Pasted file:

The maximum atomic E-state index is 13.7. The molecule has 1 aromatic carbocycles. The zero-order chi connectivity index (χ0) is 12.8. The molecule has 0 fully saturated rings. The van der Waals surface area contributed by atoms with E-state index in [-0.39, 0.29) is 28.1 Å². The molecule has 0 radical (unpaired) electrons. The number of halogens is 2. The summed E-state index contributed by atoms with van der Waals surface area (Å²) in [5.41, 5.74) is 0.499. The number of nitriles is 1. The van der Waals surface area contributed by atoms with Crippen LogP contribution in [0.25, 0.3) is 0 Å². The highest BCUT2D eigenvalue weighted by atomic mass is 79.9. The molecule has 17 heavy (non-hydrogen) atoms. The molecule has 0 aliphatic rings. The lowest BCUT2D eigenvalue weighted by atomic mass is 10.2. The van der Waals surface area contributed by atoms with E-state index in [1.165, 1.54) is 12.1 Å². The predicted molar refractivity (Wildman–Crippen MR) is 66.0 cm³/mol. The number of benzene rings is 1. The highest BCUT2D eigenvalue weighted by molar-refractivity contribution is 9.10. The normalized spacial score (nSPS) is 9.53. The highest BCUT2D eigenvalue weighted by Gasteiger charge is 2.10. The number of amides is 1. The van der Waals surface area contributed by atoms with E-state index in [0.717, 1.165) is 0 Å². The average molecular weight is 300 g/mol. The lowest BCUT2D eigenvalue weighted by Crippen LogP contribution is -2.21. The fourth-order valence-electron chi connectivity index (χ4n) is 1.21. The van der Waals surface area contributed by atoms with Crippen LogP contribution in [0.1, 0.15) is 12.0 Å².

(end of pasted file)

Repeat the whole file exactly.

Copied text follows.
The maximum atomic E-state index is 13.7. The molecule has 1 aromatic carbocycles. The zero-order chi connectivity index (χ0) is 12.8. The molecule has 0 fully saturated rings. The van der Waals surface area contributed by atoms with E-state index in [-0.39, 0.29) is 28.1 Å². The molecule has 0 radical (unpaired) electrons. The number of halogens is 2. The summed E-state index contributed by atoms with van der Waals surface area (Å²) in [5.41, 5.74) is 0.499. The number of nitriles is 1. The van der Waals surface area contributed by atoms with Crippen LogP contribution in [0.25, 0.3) is 0 Å². The highest BCUT2D eigenvalue weighted by atomic mass is 79.9. The molecule has 17 heavy (non-hydrogen) atoms. The molecule has 0 aliphatic rings. The lowest BCUT2D eigenvalue weighted by atomic mass is 10.2. The van der Waals surface area contributed by atoms with E-state index in [1.165, 1.54) is 12.1 Å². The predicted molar refractivity (Wildman–Crippen MR) is 66.0 cm³/mol. The number of benzene rings is 1. The highest BCUT2D eigenvalue weighted by molar-refractivity contribution is 9.10. The normalized spacial score (nSPS) is 9.53. The highest BCUT2D eigenvalue weighted by Gasteiger charge is 2.10. The number of amides is 1. The van der Waals surface area contributed by atoms with E-state index in [0.717, 1.165) is 0 Å². The average molecular weight is 300 g/mol. The lowest BCUT2D eigenvalue weighted by Crippen LogP contribution is -2.21. The fourth-order valence-electron chi connectivity index (χ4n) is 1.21. The van der Waals surface area contributed by atoms with Crippen LogP contribution in [0.1, 0.15) is 12.0 Å².